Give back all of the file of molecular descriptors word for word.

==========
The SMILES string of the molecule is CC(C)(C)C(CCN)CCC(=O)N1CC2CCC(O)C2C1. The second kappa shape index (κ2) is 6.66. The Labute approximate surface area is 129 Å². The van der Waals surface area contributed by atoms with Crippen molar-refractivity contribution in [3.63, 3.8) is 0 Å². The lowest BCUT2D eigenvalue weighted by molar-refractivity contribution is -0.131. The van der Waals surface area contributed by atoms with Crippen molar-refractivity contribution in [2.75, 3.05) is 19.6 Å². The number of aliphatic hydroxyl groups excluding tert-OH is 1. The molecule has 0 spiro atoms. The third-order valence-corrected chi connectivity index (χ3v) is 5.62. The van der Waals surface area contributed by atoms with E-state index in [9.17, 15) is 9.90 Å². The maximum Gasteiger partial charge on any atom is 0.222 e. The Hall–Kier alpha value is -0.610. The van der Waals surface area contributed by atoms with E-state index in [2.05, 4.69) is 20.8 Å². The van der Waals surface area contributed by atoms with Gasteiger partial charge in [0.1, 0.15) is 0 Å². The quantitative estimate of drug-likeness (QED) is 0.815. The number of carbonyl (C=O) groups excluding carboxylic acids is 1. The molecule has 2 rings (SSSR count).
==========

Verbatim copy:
The SMILES string of the molecule is CC(C)(C)C(CCN)CCC(=O)N1CC2CCC(O)C2C1. The second kappa shape index (κ2) is 6.66. The Labute approximate surface area is 129 Å². The van der Waals surface area contributed by atoms with Crippen molar-refractivity contribution in [3.63, 3.8) is 0 Å². The lowest BCUT2D eigenvalue weighted by molar-refractivity contribution is -0.131. The van der Waals surface area contributed by atoms with Crippen molar-refractivity contribution in [2.75, 3.05) is 19.6 Å². The number of aliphatic hydroxyl groups excluding tert-OH is 1. The molecule has 0 spiro atoms. The third-order valence-corrected chi connectivity index (χ3v) is 5.62. The van der Waals surface area contributed by atoms with E-state index in [9.17, 15) is 9.90 Å². The maximum Gasteiger partial charge on any atom is 0.222 e. The Hall–Kier alpha value is -0.610. The van der Waals surface area contributed by atoms with E-state index in [2.05, 4.69) is 20.8 Å². The van der Waals surface area contributed by atoms with Gasteiger partial charge in [0.1, 0.15) is 0 Å². The quantitative estimate of drug-likeness (QED) is 0.815. The number of carbonyl (C=O) groups excluding carboxylic acids is 1. The molecule has 2 rings (SSSR count).